A promising approach to treat adolescents with insomnia has been developed by Schlarb, who adapted therapeutic strategies that have proven effective in adult sleep therapy to a multimodal treatment, “JuSt,” addressing adolescents with insomnia between 11 and 17 years of age.20,21 The JuSt treatment comprises 6 weekly sessions for groups of 4–8 adolescent patients.1 Five sessions take place with the adolescents, while one session is conducted for their parents. The therapeutic components of the JuSt are psychoeducation about sleep and its disorders, behavioral strategies such as sleep hygiene and stimulus control, cognitive therapy addressing rumination and dysfunctional cognitions, guided imagery to foster relaxation, and clinical hypnosis.22 By combining multiple psychotherapeutic elements, this treatment exceeds the existing approaches to improve adolescent sleep. Most previous studies have focused on preventively educating adolescents about sleep.2325 Thereby, adolescents' knowledge about sleep can be enlarged23,24; however, this does not necessarily result in modified sleep behavior or improved sleep quality.2527 Others have focused on special populations, such as adolescents with intellectual disabilities28 or substance abuse.29 The JuSt, in contrast, takes a therapeutic rather than a preventive approach. In a pilot study, Schlarb and colleagues22 evaluated the treatment's acceptance and short-term outcome in 18 adolescents with insomnia and their parents who both accepted the intervention well. As compared to before treatment, sleep log data showed a significant reduction in sleep onset latency (SOL), and an increase in sleep efficiency (SE), i.e., sleep time in relation to time spent in bed, after treatment. Moreover, the first results suggest that the treatment's positive effects remain stable for a follow-up history of 3 months.30 However, this study focused on internal validity and, therefore, adolescents with additional mental disorders were excluded.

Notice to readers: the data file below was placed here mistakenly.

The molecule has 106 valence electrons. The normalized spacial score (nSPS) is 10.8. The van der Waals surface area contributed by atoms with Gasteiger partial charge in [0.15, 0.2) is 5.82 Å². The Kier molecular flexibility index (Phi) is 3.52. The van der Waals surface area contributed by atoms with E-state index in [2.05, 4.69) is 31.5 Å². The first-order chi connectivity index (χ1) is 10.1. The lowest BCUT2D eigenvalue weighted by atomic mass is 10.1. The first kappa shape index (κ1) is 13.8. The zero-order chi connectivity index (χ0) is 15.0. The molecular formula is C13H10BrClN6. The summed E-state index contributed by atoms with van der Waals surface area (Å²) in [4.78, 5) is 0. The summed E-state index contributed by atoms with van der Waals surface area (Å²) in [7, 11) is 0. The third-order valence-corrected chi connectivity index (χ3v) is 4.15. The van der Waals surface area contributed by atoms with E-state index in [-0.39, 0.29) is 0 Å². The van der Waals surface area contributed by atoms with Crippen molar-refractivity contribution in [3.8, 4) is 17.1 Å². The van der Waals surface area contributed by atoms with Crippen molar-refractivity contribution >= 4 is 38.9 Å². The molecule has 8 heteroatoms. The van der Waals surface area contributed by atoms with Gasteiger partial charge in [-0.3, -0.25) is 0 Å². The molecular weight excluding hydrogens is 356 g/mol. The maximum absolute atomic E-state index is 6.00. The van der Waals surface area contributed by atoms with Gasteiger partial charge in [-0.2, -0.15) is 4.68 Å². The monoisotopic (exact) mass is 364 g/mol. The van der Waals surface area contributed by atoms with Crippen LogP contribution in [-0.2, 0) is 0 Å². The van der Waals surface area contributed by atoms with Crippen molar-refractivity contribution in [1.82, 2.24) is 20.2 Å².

The aims of the present study were firstly, to replicate the results of JuSt22,30; secondly, to provide evidence for the treatment's external validity by including adolescents with comorbid mental disorders; and thirdly, to include a follow-up history of 12 months to assess long-term effects. Thus, for the current study, we hypothesized that (1) after participating in the JuSt, insomnia symptoms would improve in an adolescent sample with and without comorbid mental disorders. Furthermore, we expected (2) improvement in participants' sleep to be still evident at a 1-year follow-up measurement.

METHODS

Information about the JuSt treatment was available on the university's homepage and in local newspapers. Brochures about the program were distributed to schools, pediatricians, youth centers, and other institutions addressing adolescents in and around Würzburg, Germany. Adolescents were included in the treatment if they were between 11 and 17 years of age and had symptoms of insomnia as defined by the ICSD11 for at least 3 months. Participants with insomnia and comorbid mental disorders, e.g., attention deficit hyperactivity disorder (ADHD), were also included. The JuSt treatment was administrated according to the structured treatment manuals.20,21 Treatment administration and diagnostic procedures were performed by KR, BS, and trained student assistants. Adolescents and their parents gave written informed consent to participate in the JuSt treatment and the diagnostic procedure. They did not receive financial compensation. The study was conducted in accordance with standard ethical guidelines as defined by the Declaration of Helsinki and approved by the ethical review committee at the University of Würzburg.

Participants and Procedure

We implemented a pre-post study design with participants undergoing 5 occasions of measurement. During the first diagnostic appointment (t1), sleep-related diagnoses were examined using the ICSD, and adolescents' medical history were assessed to identify comorbid mental disorders. One week after treatment, adolescents completed the post-measurement (t2). Follow-up measurements were conducted 3 (t3), 6 (t4), and 12 months (t5) after treatment. At each time of measurement, participants completed several diagnostic instruments, including sleep logs, from which the outcome variables of the present study were derived (see below). A total of n = 23 adolescents participated; 4 had to be excluded, because they did not provide sleep log data at all times of measurement due to reasons indicated in Figure 1. None of them had a comorbid mental disorder. Thus, the following analyses are based on n = 19 adolescents aged 11–16 years (mean = 13.55, standard deviation ± 1.75, n = 13 [68.4%] female), who completed the treatment and provided sleep logs at all times of measurement (Figure 1). To evaluate possible effects of waiting, n = 8 participants had been assessed twice before treatment (t0) at an interval of 3 months on average.